From the Native perspective, the Indigenous Law Project’s Steven Newcomb, who is Shawnee and Lenape, discussed the issue directly with Vatican officials.
On May 16, 2007, Newcomb and other Native American representatives presented their case to Archbishop Celestino Migliore, now apostolic nuncio to Poland and then permanent observer of the Holy See to the United Nations, in New York City.
On July 16, they received a letter from Migliore informing them that subsequent papal bulls had “abrogated” the ones they wanted revoked—including a bull from 1537 that explicitly forbade enslaving “Indians and all other people who may later be discovered by Christians”—and that there was no need to take further action.
As for the doctrine’s more recent interlacing with U.S. law, “The refutation of this doctrine is therefore now under the competence of American politicians, legislators, lawyers and legal historians,” Migliore wrote.
Comeaux, who is familiar with the correspondence, characterized the letter as exercising “some fancy footwork in canon law.”
“It reads fairly defensively,” she said. “Indigenous scholars, frankly, don’t respect the integrity of the response.”
Why the reluctance? Newcomb attributes it to “denial.”
“There is a difficulty for the church in reconciling those documents and that language to the teachings that are attributed to Jesus in the Bible,” he said. “How in the heck do you have document after document after document [like the papal bulls in question] and then claim that you have this beneficial enterprise that you’ve been promoting throughout the world?”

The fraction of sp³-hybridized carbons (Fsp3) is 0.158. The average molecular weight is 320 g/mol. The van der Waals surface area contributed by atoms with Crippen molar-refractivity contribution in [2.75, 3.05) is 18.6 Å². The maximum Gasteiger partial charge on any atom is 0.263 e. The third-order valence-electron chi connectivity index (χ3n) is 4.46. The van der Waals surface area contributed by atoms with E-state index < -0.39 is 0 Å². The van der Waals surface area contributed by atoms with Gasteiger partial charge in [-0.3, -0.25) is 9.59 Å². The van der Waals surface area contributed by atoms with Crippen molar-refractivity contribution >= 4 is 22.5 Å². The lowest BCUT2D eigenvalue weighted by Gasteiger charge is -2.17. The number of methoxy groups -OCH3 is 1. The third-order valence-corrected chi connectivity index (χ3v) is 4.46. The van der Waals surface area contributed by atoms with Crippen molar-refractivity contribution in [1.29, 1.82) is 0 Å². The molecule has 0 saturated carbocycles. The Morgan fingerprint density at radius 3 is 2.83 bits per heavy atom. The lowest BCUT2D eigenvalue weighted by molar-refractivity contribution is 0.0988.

Those documents had consequences, he said. “It’s not just a bunch of words on paper. When you understand the way in which language constitutes reality—that words and their meanings form the very basis of reality—then what form of reality was being constituted by the issuance of these documents?”
Newcomb said the doctrine’s effects can be seen in “everything that has devastated our nations and peoples, from the loss of our languages, cultures, spiritual traditions, territory. Every part of our existence has either been completely destroyed or destroyed to an extent, taken over. We as Native peoples have been taken apart at the seams, as it were.”
What would happen in the U.S. if the pope were to repudiate the bulls that gave rise to the doctrine?
Probably not much, legally speaking, said Jeffers. “It would just be a gesture,” he said. “It’s so wrapped up in law now, and law has become so divorced from religion, in Western societies at least, that the courts I don’t think are really going to care what the Catholic church says.”
Within the church and without, however, nearly all involved in the effort to repudiate the doctrine agree that the first step toward healing the wounds it inflicted begins with a basic acknowledgment of its history, and the reality it continues to perpetuate—to pull that reality out of the shadows and into the light of day.
Editor’s note: It may seem like papal statements from 500 years ago are ancient history. But Native American activists and scholars insist that Catholicism’s past continues to affect the present. Papal bulls from the 1400s condoned the conquest of the Americas and other lands inhabited by indigenous people. The papal documents led to an international norm called the Doctrine of Discovery, which dehumanized non-Christians and legitimized their suppression by nations around the world, including by the United States. Now Native Americans say the church helped commit genocide and refuses to come to terms with it. This is Part Six of a six-part series on the legacy of the Doctrine of Discovery. Republished with permission.